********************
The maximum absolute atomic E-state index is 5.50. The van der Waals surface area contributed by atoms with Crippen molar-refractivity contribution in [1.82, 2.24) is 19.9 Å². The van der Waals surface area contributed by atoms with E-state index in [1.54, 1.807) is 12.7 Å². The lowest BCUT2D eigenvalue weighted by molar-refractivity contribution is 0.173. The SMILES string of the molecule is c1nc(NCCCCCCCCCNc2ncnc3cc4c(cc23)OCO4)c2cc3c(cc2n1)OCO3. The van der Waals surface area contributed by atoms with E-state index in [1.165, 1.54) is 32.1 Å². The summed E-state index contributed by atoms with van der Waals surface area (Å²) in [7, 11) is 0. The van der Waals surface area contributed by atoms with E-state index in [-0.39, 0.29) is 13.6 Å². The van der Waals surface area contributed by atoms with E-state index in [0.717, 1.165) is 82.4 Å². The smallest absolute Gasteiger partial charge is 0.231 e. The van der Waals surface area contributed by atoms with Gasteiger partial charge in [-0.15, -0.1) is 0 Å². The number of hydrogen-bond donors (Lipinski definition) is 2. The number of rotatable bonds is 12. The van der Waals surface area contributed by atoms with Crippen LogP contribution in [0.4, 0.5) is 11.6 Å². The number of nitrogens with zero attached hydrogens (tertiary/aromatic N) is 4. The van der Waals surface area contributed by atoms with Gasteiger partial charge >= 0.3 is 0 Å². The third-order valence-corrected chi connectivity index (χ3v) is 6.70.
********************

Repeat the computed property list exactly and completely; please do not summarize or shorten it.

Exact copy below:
The maximum absolute atomic E-state index is 5.50. The van der Waals surface area contributed by atoms with Crippen molar-refractivity contribution in [1.82, 2.24) is 19.9 Å². The van der Waals surface area contributed by atoms with E-state index in [1.54, 1.807) is 12.7 Å². The lowest BCUT2D eigenvalue weighted by molar-refractivity contribution is 0.173. The SMILES string of the molecule is c1nc(NCCCCCCCCCNc2ncnc3cc4c(cc23)OCO4)c2cc3c(cc2n1)OCO3. The van der Waals surface area contributed by atoms with E-state index in [1.165, 1.54) is 32.1 Å². The summed E-state index contributed by atoms with van der Waals surface area (Å²) in [7, 11) is 0. The van der Waals surface area contributed by atoms with E-state index in [-0.39, 0.29) is 13.6 Å². The van der Waals surface area contributed by atoms with E-state index in [0.717, 1.165) is 82.4 Å². The smallest absolute Gasteiger partial charge is 0.231 e. The van der Waals surface area contributed by atoms with Gasteiger partial charge in [-0.15, -0.1) is 0 Å². The number of hydrogen-bond donors (Lipinski definition) is 2. The number of rotatable bonds is 12. The van der Waals surface area contributed by atoms with Crippen LogP contribution in [0.4, 0.5) is 11.6 Å². The number of nitrogens with zero attached hydrogens (tertiary/aromatic N) is 4. The van der Waals surface area contributed by atoms with Gasteiger partial charge >= 0.3 is 0 Å². The third-order valence-corrected chi connectivity index (χ3v) is 6.70.